A new report on the distribution of wealth worldwide, produced by the Helsinki-based World Institute for Development Economics Research of the United Nations University (UNU-WIDER) and sneaked out during December, confirms once again, that the wealthy few are getting richer and richer at our expense.
According to its own press release, the 'most comprehensive study of personal wealth ever undertaken' reveals such facts as that, at the turn of the century, the top 2% of the world's population owned more than half of all global personal wealth. Within that 'the richest 1% of adults alone owned 40% of global assets in the year 2000, and that the richest 10% of adults accounted for 85% of the world total'.
The downside? Well of course if a few own a lot then many must own… well let the report explain: 'Average wealth amounted to $144,000 per person in the USA in year 2000, and $181,000 in Japan. Lower down among countries with wealth data are India, with per capita assets of $1,100, and Indonesia with $1,400 per capita.' In effect, over half the world's population are left to enjoy just 1% of the world's assets.
Interestingly, although the report confirms that the bulk of the world's wealth resides in the so-called developed countries, it also has something to say about the levels of inequality within them. The report provides figures on the degree of wealth inequality using the gini value which expresses inequality on a percentage scale: The global figure is 89% which the report explains as meaning 'The same degree of inequality would be obtained if one person in a group of ten takes 99% of the total pie and the other nine share the remaining 1%.' As regards individual countries 'gini values for wealth inequality are usually between 65% and 75%, and sometimes exceed 80%.' The USA is one of those to pass the 80% mark! The most powerful nation on earth is also one of the most unequal. So much for the Great American dream.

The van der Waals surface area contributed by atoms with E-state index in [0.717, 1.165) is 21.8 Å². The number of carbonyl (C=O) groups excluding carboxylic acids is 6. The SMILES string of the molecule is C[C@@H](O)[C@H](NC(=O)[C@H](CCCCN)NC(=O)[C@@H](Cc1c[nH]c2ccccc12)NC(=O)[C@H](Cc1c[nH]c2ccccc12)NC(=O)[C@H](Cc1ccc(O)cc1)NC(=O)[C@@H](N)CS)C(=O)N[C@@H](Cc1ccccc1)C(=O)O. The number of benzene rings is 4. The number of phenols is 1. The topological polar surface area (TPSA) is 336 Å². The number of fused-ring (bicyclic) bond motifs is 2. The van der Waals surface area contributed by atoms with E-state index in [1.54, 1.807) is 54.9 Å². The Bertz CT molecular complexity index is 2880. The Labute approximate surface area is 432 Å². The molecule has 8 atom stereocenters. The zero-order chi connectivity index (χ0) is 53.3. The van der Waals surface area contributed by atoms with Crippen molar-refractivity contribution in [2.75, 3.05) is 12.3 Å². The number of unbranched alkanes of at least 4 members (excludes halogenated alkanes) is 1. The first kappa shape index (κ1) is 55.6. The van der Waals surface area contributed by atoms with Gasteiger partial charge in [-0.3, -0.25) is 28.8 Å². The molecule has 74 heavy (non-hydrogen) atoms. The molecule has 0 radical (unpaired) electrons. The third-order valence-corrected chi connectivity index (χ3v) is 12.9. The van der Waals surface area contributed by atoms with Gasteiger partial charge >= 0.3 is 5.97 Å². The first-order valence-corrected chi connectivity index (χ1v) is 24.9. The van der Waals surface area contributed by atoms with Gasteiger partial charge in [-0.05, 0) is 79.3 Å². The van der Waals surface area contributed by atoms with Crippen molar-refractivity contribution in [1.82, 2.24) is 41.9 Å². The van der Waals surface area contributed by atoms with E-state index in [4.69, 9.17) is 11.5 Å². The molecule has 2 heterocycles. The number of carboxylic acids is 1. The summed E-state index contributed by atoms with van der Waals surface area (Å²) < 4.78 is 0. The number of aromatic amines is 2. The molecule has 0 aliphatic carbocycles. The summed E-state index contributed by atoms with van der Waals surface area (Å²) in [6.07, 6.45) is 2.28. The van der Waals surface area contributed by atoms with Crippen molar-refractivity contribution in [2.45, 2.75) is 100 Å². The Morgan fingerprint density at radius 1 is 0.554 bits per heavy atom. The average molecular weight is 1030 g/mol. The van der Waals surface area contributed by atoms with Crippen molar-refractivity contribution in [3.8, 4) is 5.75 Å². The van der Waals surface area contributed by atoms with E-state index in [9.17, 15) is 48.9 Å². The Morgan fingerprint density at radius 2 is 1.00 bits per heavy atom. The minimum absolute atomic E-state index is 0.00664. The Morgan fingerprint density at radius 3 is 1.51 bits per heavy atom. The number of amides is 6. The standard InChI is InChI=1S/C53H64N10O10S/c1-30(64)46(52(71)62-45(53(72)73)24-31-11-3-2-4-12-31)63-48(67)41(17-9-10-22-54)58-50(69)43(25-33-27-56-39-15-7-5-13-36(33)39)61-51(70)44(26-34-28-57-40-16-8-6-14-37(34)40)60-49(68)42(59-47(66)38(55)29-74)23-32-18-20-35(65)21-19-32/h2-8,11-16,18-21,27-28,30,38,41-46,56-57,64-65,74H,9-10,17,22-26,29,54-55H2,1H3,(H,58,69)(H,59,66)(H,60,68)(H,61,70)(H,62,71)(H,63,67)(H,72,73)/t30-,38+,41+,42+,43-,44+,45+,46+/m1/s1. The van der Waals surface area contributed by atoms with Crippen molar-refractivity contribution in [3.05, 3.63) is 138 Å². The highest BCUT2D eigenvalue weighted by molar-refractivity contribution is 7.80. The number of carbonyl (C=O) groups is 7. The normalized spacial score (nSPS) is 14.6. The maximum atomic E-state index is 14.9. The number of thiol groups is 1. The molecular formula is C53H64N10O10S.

Introducing the report, its authors clarified how they interpreted wealth as follows: 'We use the term in its long-established sense of net worth: the value of physical and financial assets less debts. In this respect, wealth represents the ownership of capital. Although capital is only one part of personal resources, it is widely believed to have a disproportionate impact on household wellbeing and economic success, and more broadly on economic development and growth.'
Using this interpretation they make an interesting point that some people in the third world may be, in effect, better off than those in the West because: 'While many poor people in poor countries are in debt, their debts are relatively small in total. This is mainly due to the absence of financial institutions that allow households to incur large mortgage and consumer debts, as is increasingly the situation in rich countries'.